The 1 gallon of water = 300 gal of gasoline is the carrot, but it is far horizon, long term risk/reward. I don't think it is the certainty of the outcome or payoff that is at risk, it is the distance to the horizon that is at risk.
Can you imagine any VC folks lining up behind a payoff with a far horizon measured in decades, when there are other, shorter term alternatives? That isn't a criticism, I think it is just a description of the 'potential' well.
A similar impediment exists with governmental action on fusion; seriously, think of the implications of those economies. Energy as endemic as water.
It's as if we would need to find leaders motivated by the following: "We form this new government effort/national energy policy and all its power structures with the mission of launching a five decade effort to render the role of government largely moot...or at least, drastically reduced."
As likely as finding that VC guy willing to wait 20? 40? 60? yrs for a payoff, no matter how big that payoff is guaranteed to be.
What is at the end of that bridge to the fusion economies is totally changed global geopolitics. A reshuffling of world power. The M.E. will be on its way to Disneyfication-- we will create animatronic 'HolyLand' complete with fiber-automated Moses.
I think what will happen with fusion is, ITER will bump along at less than light speed, demonstrating milestone after milestone and proving out the commercialization until it is close enough, and then, that carrot ... 1 gallon of water = 300 gallons of gasoline -- will be enought to push private investment to critical mass, and it will be an avalanche. It will reach a critical point where that far horizon is near enough.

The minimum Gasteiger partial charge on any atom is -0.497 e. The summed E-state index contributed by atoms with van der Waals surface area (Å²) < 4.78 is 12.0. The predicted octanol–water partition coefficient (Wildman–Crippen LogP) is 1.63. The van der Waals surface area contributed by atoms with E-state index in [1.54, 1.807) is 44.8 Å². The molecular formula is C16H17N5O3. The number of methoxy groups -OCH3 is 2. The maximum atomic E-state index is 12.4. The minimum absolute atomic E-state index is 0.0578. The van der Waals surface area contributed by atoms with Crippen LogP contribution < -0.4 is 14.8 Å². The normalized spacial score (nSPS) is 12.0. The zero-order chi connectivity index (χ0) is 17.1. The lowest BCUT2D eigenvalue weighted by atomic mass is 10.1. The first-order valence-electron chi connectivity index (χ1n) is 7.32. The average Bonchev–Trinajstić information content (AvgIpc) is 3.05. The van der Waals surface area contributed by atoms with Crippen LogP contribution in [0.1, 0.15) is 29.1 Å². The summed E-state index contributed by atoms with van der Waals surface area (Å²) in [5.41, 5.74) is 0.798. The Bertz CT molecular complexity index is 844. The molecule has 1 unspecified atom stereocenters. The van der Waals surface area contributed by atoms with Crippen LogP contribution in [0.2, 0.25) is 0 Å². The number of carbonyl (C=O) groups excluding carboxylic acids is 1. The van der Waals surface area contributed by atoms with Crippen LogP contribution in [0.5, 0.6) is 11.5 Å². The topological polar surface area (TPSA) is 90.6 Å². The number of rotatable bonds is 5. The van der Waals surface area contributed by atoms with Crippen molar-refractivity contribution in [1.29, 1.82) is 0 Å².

There will be transitional stages; a coal fired power plant, an oil fired power plant, a fission fueld power plant, a fusion fueled power plant ... all are very similar capital projects...at some point when the far horizon is not so far horizon, current plants will be built anticipating a changeover to the ultimate source of heat/fueling the power cycle; operators will be designing and building plants that will start out under one source, but during their lifetime be designed to switch over to fusion, as opposed to scrapping a plant and starting over fresh.
So, there will be commerical opportunities on the 'nearer' horizon than just the 'far' horizon.
The 'Energy Policy' question is, is it in our national interests -- whoever gets to define those given our politics -- to pursue building the bridge to that future-- even if those policys, under analysis, turn out to be -exactly- the policies advocated by the CO2 is climate driver folks?
The way to build an energy bridge of indeterminate length into the future is ... basically everything they say they advocate.
There are two sides of that question; would those who would see the economic benefit of bridging to those future economies agree to those policies, or abhor them precisely because they are the same as the CO2 crowd? As well, would the CO2 folks agree to them if the stated goal of that national energy policy was to build a bridge going there?
Their goals would be somewhat different. The pro-fusion bridge builders, pursuing similar interim policies, would have competing requirements; getting all the way there without unduly damaging current economies along the way.
The greeks/Trojan Horse folks don't want to bridge anywhere except to a world of increasing dependency on an ever stronger, more centralized world government, and part of their agenda is precisely the crippling of current economies along the way.
But the actual policies, at some level, in the interim would be identical:
1] Conservation of existing fossil fuels
2] Use of ever more efficient processes
3] Use of alternative energy sources
4] Reduced emissions as a consequence...if not a goal.
That is some catch, that catch-22.